Dan Robison (on screen, bottom) presents a chart showing Alaska’s 10-year trend of negative net migration during a Soldotna City Council work session on Wednesday, Feb. 8, 2023. (Screenshot)

Dan Robison (on screen, bottom) presents a chart showing Alaska’s 10-year trend of negative net migration during a Soldotna City Council work session on Wednesday, Feb. 8, 2023. (Screenshot)

Soldotna brainstorms how to lure new employees

It took the city 12 months to hire a new city clerk and eight months to hire a new utility operator

The City of Soldotna, like other employers in Alaska, is struggling to recruit employees. It took the city 12 months to hire a new city clerk and eight months to hire a new utility operator.

The city is now strategizing the best way to attract employees.

Soldotna City Council members convened earlier than usual Wednesday to discuss the issue during a work session, where they were joined by Dan Robinson, a researcher with the Alaska Department of Labor and Workforce Development, and by Mila Cosgrove, of Workplace Solutions. That’s a firm that offers services designed to build “organizational effectiveness,” according to the firm’s website.

Robinson provided a statewide overview of Alaska’s worker shortage using statistics like out-migration and census of working-age residents, while Cosgrove presented nine strategies developed in partnership with city officials that could help address the problem.

Soldotna City Manager Stephanie Queen wrote in a Jan. 30 memo provided to council members Wednesday that the city has experienced “longer than normal” recruitment lengths, such as for the city clerk position and two utility operator positions that took five and eight months to fill.

“Recruitment efforts for both positions required the City to take extraordinary (for us) steps of offering a hiring bonus and relocation expense assistance to attract the right candidate,” Queen wrote.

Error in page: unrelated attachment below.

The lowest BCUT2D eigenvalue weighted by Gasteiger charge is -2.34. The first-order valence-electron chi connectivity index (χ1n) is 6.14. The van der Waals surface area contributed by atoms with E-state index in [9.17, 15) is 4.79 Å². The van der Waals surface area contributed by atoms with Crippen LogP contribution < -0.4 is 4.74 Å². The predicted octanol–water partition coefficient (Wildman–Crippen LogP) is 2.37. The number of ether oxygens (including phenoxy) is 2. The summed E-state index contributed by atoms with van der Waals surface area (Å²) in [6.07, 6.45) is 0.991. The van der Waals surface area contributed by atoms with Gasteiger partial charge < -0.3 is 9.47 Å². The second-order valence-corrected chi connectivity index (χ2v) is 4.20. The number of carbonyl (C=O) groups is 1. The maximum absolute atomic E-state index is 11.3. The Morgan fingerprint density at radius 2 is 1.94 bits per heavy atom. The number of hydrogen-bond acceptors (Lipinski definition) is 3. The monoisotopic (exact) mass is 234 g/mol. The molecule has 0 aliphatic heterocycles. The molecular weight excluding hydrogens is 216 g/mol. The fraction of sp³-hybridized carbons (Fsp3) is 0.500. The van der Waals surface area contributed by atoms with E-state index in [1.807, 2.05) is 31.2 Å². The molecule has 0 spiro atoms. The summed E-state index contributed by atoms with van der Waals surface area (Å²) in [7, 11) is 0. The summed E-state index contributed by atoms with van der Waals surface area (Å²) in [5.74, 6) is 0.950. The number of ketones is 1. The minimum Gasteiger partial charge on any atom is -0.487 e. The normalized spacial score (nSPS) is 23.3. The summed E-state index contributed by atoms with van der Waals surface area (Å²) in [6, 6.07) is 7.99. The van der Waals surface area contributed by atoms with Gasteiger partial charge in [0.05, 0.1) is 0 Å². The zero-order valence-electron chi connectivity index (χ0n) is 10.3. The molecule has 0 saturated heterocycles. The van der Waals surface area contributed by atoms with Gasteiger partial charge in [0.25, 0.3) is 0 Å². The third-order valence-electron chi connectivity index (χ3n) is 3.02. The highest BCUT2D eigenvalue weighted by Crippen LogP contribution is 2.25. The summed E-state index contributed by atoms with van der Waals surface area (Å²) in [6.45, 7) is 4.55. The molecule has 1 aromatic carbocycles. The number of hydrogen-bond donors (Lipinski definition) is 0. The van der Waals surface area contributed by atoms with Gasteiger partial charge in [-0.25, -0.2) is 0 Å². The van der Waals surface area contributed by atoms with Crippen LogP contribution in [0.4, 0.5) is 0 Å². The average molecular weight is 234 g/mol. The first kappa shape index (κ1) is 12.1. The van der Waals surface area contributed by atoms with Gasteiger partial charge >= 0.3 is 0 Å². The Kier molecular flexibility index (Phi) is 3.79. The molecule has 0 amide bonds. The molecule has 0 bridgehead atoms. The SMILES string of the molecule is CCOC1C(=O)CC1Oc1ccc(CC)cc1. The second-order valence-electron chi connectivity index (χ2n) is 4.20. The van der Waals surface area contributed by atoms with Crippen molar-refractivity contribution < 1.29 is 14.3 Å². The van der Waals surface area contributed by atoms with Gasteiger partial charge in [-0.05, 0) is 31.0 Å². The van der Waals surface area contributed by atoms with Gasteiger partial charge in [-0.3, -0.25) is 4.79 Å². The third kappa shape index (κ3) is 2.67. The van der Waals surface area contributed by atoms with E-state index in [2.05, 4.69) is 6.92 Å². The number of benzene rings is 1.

Among the strategies the city identified in partnership with Cosgrove to help address the problem are hiring bonuses, relocation assistance and paid parental leave. Others include making Christmas Eve an official holiday, increasing the city’s share of health insurance premiums for family plans and employee sabbaticals for management-level positions.

“In meeting the Council and public’s expectations for high quality municipal services, I cannot stress enough how critical it is that we have a talented and experienced workforce,” Queen wrote. “This will depend in part, on the City being recognized as a great place to live and work … but the specific wage and employee benefits we offer must also remain competitive.”

State trends

The January issue of Alaska Economic Trends, a monthly report published by the Alaska Department of Labor and Workforce Development, focused on the state’s 2023 employment forecast. The report partially attributes Alaska’s worker shortage to an aging population and migration losses, and notes that roughly one out of every five jobs in Alaska is filled by a nonresident.

The average number of monthly job openings in Alaska has more than doubled in the decade between 2012 and 2022 — from about 12,000 in 2012 to about 32,000 in 2022, the report says. That trend is also playing nationwide, where the number of job openings jumped from 3.8 million in 2012 to 11.2 million in 2022.

“We were already on an upward trajectory,” Robinson said of Alaska during Wednesday’s work session. “The number of job openings was increasing and the short explanation for that was, baby boomers are aging out of their working years. But then, coming out of COVID, the trajectory got steeper. So something happened during COVID to accelerate something that was already happening.”

Alaska’s working-age population — people between the ages of 18 and 64 — has decreased every year for the last nine years, the report says. Between 1990 and 2010, the number of people who turned 18 in Alaska became comparable to the number of people turning 65.

In 1990, there were about 7,000 Alaskans who turned 18, compared to just over 2,000 people who turned 65. In 2021, those numbers were roughly equal, suggesting that the number of people entering the workforce was similar to the number of people leaving it.

“We’re getting no, almost no population growth from what we call, broadly, natural increase, which is just births minus deaths,” Robinson told council members. “More specific to the working age, (there) are almost as many aging out as aging in.”

Soldotna, Robinson said, is a bit of an outlier when it comes to the working-age population. Though Soldotna gained about 350 residents between 2010 and 2022, the percentage of the city’s population that is working-age still fell, from 57% to 52% during the same time period.

People in Alaska aren’t just getting older, though. They’re also moving out of the state in record numbers. Each year between 2013 and 2022, more people have left Alaska than have moved to Alaska. Alaska’s current negative net migration streak, totaling about 53,000 people, is unprecedented, Robinson said.

“We’ve never had a stretch where we’ve had 10 consecutive years, ever, in Alaska’s statehood history, at least,” Robinson said.

The next longest negative net migration streak was four years in the 1980s, during a recession.